Curatorial Statement

Storying Climate Change: A Bibliography of Literary Climate Change Texts

February 7, 2018

Sarah Sherman is an undergraduate student in the Faculty of Environmental Studies at York University. She has produced the following bibliography and accompanying statement toward completion of her Senior Honours Work for her Bachelors in Environmental Studies (BES) degree. They are intended as a resource for participants in the Storying Climate Change project, which launches in the spring of 2018. Documenting climate change literature is always in-process; readers are invited to send in their suggestions of texts that are not on this list.

How do we story climate change? Climate is elusive. We cannot feel it, face it, pin it down. It is shifting patterns, averages, and statistics measured across great distances and deep time. Scientists have made it clear that our global climate system is warming, and that human activity is driving this change. But climate science remains incredibly complex, and difficult to communicate. Worse, the stories so many of us have been telling for so long–of linear progress and growth, of human exceptionalism–are, arguably, in large part responsible for the mess in which we find ourselves. With a growing recognition that our climate crisis is also a crisis of culture and imagination, many academics, artists and activists are urgently calling for different kinds of stories. They are calling for stories that imagine alternatives to capitalism and the myth of progress (see King, 2013; Kingsnorth & Hine, 2009); stories of interdependence and mutual aid to challenge Social Darwinism (see subMedia, 2017); stories that replace colonial and possessive metaphors with metaphors of membership (Admussen 2016), that help us comprehend vast scales of time, and that acknowledge the subjecthood of nonhuman beings (see Ghosh, 2016).

The following bibliography of literary climate change texts assembles some of a multiplicity of ways in which authors, academics, poets, and playwrights are responding to the unsettling context of our changing climate. Texts have been collected under the following categories: Cli-Fi (with subcategorization Future, Present, and Across Times); Cli-Fi Anthologies; Cli-Fi for Young Audiences; Climate Change Avant La Lettre, Climate Memoire/Testimonial, Climate Change Poetry, Climate Change Plays (published and unpublished) and Climate Change Ecocriticism. My personal proclivities have had a rather obvious shaping influence on this bibliography. Because I have a background (and research interest) in theatre, I devoted special attention to gathering climate change plays, including unpublished works. Further, works of narrative fiction clearly make up the bulk of the bibliography and will be the focus of my analysis here. But narrative fiction represents just one way of storying climate change. I want to acknowledge that poets, playwrights, and memoirists are offering responses to climate change which do very different and important work.

Daniel Bloom’s blog, The Cli-Fi Report, (see link) served as a rich first resource to begin gathering texts identified by their authors, or others, as belonging to the burgeoning new literary genre called Cli-Fi. I gathered more climate fiction texts through subject searches of public library and publishing house websites, literary competitions (e.g., CBC’s Canada Reads), book reviews in academic journals and popular media such as Amy Brady’s monthly column, Burning Worlds, in the Chicago Review of Books. Adam Trexler’s Anthropocene Fictions, and other secondary sources, offered many excellent examples of novels dealing with climate change in creative and unusual ways. Leikam and Leyda (2017) recently published an incredibly comprehensive list of Cli-Fi ecocriticism, “Cli-Fi in American Studies: A Research Bibliography.” A link to their work is included in the ecocriticism category of this bibliography. Considering the extent of their list, I have focussed my own efforts on collecting Canadian ecocritical analysis of climate change texts.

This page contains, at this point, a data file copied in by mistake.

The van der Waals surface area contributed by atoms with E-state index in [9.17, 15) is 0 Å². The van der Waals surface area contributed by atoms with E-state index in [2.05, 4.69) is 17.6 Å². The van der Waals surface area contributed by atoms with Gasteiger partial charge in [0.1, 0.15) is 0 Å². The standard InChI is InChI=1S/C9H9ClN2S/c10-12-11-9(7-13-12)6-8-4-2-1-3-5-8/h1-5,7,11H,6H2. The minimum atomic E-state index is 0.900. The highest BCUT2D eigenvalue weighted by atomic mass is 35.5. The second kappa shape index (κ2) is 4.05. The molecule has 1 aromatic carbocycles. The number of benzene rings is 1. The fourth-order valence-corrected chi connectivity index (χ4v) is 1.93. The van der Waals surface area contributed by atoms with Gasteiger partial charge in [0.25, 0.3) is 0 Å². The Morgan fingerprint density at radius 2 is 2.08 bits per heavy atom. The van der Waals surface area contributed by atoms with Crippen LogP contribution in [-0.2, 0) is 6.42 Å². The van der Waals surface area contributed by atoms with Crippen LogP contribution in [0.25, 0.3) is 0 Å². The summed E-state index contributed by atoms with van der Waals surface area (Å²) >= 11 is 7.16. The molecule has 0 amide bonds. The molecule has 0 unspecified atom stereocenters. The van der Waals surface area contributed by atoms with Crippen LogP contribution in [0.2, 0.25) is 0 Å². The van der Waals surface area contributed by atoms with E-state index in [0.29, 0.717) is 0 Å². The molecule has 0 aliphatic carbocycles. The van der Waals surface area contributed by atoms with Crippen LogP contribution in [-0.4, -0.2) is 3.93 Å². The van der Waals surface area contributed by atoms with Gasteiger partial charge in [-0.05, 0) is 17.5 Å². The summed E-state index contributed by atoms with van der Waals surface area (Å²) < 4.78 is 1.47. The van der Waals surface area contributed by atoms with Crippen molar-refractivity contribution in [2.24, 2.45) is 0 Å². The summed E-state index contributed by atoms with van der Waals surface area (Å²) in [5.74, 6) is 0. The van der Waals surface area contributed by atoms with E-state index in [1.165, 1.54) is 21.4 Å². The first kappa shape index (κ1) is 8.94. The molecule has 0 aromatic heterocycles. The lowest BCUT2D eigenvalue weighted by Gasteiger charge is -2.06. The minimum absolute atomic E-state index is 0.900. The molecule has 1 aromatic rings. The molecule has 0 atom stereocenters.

As the bibliography grew, trends and themes emerged, as well as some difficulties and questions, which have shaped how the list is structured. For example, it became quite apparent that sub-categorization of the climate fiction list was necessary and, further, that there was debate in literature regarding how these texts should be termed. My allegiance to the moniker Cli-Fi, and decision to use time-settings to further divide the list, are explained in more detail below.

There is a struggle amongst authors and academics of climate change fiction, as to how these works should be categorized. I have chosen to use the term Cli-Fi, which is both very popular and very contested. The meme-friendly moniker was originally coined by freelance journalist Daniel Bloom, who continues to track and promote its expanding usage (see link). Cli-Fi is clear, simple, and it is catching on: it has been recognized as an emerging genre in literary circles, popular culture and academic institutions; it has popped up in dedicated bookstore sections, book clubs, university courses, listservs, and has a growing #CliFi social media presence.